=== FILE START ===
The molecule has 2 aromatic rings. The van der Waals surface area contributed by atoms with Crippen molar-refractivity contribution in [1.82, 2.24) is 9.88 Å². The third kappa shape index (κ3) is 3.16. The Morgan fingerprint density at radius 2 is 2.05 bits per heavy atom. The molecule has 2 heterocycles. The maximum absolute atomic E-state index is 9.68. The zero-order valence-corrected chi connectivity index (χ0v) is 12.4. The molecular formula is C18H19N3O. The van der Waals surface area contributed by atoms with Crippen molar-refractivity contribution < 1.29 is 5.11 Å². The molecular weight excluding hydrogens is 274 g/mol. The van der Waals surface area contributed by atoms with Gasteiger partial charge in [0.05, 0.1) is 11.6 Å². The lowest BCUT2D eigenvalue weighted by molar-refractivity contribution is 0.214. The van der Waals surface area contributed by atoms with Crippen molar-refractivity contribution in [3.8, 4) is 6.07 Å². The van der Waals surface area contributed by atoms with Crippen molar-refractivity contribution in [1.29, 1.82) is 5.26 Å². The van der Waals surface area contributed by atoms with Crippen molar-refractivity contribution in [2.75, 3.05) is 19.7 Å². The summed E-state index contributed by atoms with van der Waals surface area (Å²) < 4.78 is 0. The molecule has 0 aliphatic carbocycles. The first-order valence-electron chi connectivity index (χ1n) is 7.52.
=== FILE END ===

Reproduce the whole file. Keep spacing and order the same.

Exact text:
The molecule has 2 aromatic rings. The van der Waals surface area contributed by atoms with Crippen molar-refractivity contribution in [1.82, 2.24) is 9.88 Å². The third kappa shape index (κ3) is 3.16. The Morgan fingerprint density at radius 2 is 2.05 bits per heavy atom. The molecule has 2 heterocycles. The maximum absolute atomic E-state index is 9.68. The zero-order valence-corrected chi connectivity index (χ0v) is 12.4. The molecular formula is C18H19N3O. The van der Waals surface area contributed by atoms with Crippen molar-refractivity contribution < 1.29 is 5.11 Å². The molecular weight excluding hydrogens is 274 g/mol. The van der Waals surface area contributed by atoms with Gasteiger partial charge in [0.05, 0.1) is 11.6 Å². The lowest BCUT2D eigenvalue weighted by molar-refractivity contribution is 0.214. The van der Waals surface area contributed by atoms with Crippen molar-refractivity contribution in [3.8, 4) is 6.07 Å². The van der Waals surface area contributed by atoms with Crippen molar-refractivity contribution in [1.29, 1.82) is 5.26 Å². The van der Waals surface area contributed by atoms with Crippen molar-refractivity contribution in [2.75, 3.05) is 19.7 Å². The summed E-state index contributed by atoms with van der Waals surface area (Å²) < 4.78 is 0. The molecule has 0 aliphatic carbocycles. The first-order valence-electron chi connectivity index (χ1n) is 7.52.